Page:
The advent of steam and shipbuilding

Pianta e vedute dell’Arsenale del Lloyd Austriaco Incisione su carta

Plan and side elevations of the Austrian Lloyd Arsenal
Lithograph on paper, 1853

In 1818, the Mediterranean’s first steamships were launched in Naples and Trieste, the Ferdinando I and the Carolina. These were small sailing ships equipped with a side-lever engine that drove two side paddle wheels. The propeller was not invented until 1927, when it was patented by Josef Ressel (1793-1857). Two years later, Ressel would put at sea his steamship Civetta, the first-ever ship to be able to sail using Leonardo da Vinci’s principle of the tractor propeller.

The hulls were made of wood and built by the so-called maestri d’ascia, shipwrights with centuries of experience behind them.

In 1852 Lloyd Austriaco bought a used iron-hulled steamship, its first one. Called the Cremona, she was used on the Po River. The iron hull’s advantages over wooden hull were immediately evident, and in 1853 the 32nd steamship to be commissioned by Lloyd, the Fiume (launched in London), had both an iron hull and a propeller.
As early as 1837 Lloyd had purchased from William Morgan the small arsenals in Venice and Trieste created by the “Compagnia Inglese”, the company that owned the Carolina. The following year all maintenance activities were transferred to Trieste, in the Campo Marzio area, and entrusted to Alessandro Toppo, Morgan’s brother-in-law and former director of the abandoned arsenal based in Venice.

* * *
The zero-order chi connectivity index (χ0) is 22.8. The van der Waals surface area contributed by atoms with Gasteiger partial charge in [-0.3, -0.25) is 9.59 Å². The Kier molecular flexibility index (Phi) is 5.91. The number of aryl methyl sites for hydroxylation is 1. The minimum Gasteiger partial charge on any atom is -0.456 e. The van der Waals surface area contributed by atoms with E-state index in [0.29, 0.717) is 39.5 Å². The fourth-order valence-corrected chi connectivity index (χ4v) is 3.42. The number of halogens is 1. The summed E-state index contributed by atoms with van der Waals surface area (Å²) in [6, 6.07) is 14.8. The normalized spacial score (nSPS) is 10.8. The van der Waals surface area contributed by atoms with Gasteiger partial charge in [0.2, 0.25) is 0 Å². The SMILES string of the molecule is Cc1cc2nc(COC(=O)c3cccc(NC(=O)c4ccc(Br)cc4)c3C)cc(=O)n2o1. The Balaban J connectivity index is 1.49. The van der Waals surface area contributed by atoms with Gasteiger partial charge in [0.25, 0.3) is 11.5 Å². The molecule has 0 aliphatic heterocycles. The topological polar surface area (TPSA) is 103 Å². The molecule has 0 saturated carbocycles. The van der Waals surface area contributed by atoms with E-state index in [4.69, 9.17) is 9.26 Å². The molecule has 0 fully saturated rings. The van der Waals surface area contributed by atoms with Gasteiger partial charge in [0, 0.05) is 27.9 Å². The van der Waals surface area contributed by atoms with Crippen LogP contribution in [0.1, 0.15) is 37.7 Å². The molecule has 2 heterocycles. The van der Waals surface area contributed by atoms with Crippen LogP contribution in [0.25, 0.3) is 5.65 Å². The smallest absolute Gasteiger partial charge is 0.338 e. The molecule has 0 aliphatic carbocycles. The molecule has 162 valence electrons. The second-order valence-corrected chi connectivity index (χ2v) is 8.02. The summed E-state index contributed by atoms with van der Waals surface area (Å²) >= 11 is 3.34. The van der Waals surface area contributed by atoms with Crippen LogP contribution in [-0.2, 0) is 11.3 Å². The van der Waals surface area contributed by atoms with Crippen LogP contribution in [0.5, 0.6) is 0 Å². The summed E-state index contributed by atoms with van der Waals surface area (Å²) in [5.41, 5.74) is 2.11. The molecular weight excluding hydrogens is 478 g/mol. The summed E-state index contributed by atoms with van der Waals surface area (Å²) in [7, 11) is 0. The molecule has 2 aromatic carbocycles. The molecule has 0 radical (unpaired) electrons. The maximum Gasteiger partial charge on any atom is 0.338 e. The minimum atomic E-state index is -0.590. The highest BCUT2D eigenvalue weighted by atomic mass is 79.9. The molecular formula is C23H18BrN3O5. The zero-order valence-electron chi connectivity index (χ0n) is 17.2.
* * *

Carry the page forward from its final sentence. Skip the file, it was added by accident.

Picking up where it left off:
The rapid expansion of the fleet soon meant that the Campo Marzio arsenal was too small for all of the necessary ordinary and extraordinary ship maintenance activities.
In November 1850 Hans Christian Hansen (1803-1883), the Danish architect who had designed the maritime stations in Lutraki and Kalimaki (Corinth) on behalf of Lloyd, was tasked with visiting the Great Exhibition in London to establish contacts with the leading builders of iron hulls and steam engines. This was followed by a long journey exploring the most modern shipyards in Great Britain, Germany, Denmark, Sweden, the Netherlands, Belgium, and France to get a good grasp of all the most recent developments in shipbuilding.

Meanwhile, Eduard J. Haider, engineer, began building an enormous, 11-hectare embankment in the bay of Servola to host the new arsenal, whose construction was formally launched on 30th May 1853. Three years later the arsenal would begin its activity, although it took another nine and a half years to complete its construction.

Admiral David G. Farragut, tasked with designing the U.S. Navy Arsenal at Mare Island, near San Francisco, visited the main European shipyards. Upon returning to the United States, he wrote in his report that the Lloyd arsenal was not only the largest in the world, it was also the best.

Veduta del nuovo bacino di carenaggio e scalo di alaggio nel nuovo Arsenale del Lloyd Austriaco a Trieste Incisione su carta

View of the new dry dock and patent slip in the Austrian Lloyd new Arsenal in Trieste
Lithograph on paper, 1857 ca.

From half-hull model to completed ship

Many of the ‘half-hull’ models exhibited here were used to measure the size and shape of the full scale sheet metal to be used for building the actual hull.